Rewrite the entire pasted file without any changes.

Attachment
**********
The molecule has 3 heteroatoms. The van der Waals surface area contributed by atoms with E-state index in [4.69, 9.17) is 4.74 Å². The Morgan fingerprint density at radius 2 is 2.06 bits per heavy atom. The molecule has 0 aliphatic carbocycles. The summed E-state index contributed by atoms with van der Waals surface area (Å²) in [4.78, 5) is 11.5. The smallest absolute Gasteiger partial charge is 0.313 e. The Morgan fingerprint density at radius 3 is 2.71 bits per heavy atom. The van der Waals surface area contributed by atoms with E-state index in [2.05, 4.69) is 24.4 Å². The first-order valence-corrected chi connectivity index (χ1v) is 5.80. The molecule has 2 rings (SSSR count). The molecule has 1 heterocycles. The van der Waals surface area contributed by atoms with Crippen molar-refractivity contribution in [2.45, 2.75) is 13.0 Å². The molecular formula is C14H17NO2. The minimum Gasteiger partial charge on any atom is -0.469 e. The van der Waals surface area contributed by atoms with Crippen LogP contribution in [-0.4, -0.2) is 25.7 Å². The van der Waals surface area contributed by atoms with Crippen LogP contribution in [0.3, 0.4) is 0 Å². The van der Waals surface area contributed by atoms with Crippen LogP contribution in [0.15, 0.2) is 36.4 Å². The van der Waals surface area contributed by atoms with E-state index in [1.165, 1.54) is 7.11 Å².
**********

The molecule has 3 heteroatoms. The van der Waals surface area contributed by atoms with E-state index in [4.69, 9.17) is 4.74 Å². The Morgan fingerprint density at radius 2 is 2.06 bits per heavy atom. The molecule has 0 aliphatic carbocycles. The summed E-state index contributed by atoms with van der Waals surface area (Å²) in [4.78, 5) is 11.5. The smallest absolute Gasteiger partial charge is 0.313 e. The Morgan fingerprint density at radius 3 is 2.71 bits per heavy atom. The van der Waals surface area contributed by atoms with E-state index in [2.05, 4.69) is 24.4 Å². The first-order valence-corrected chi connectivity index (χ1v) is 5.80. The molecule has 2 rings (SSSR count). The molecule has 1 heterocycles. The van der Waals surface area contributed by atoms with Crippen molar-refractivity contribution in [2.45, 2.75) is 13.0 Å². The molecular formula is C14H17NO2. The minimum Gasteiger partial charge on any atom is -0.469 e. The van der Waals surface area contributed by atoms with Crippen LogP contribution in [-0.4, -0.2) is 25.7 Å². The van der Waals surface area contributed by atoms with Crippen LogP contribution in [0.3, 0.4) is 0 Å². The van der Waals surface area contributed by atoms with Crippen LogP contribution in [0.15, 0.2) is 36.4 Å². The van der Waals surface area contributed by atoms with E-state index in [1.165, 1.54) is 7.11 Å².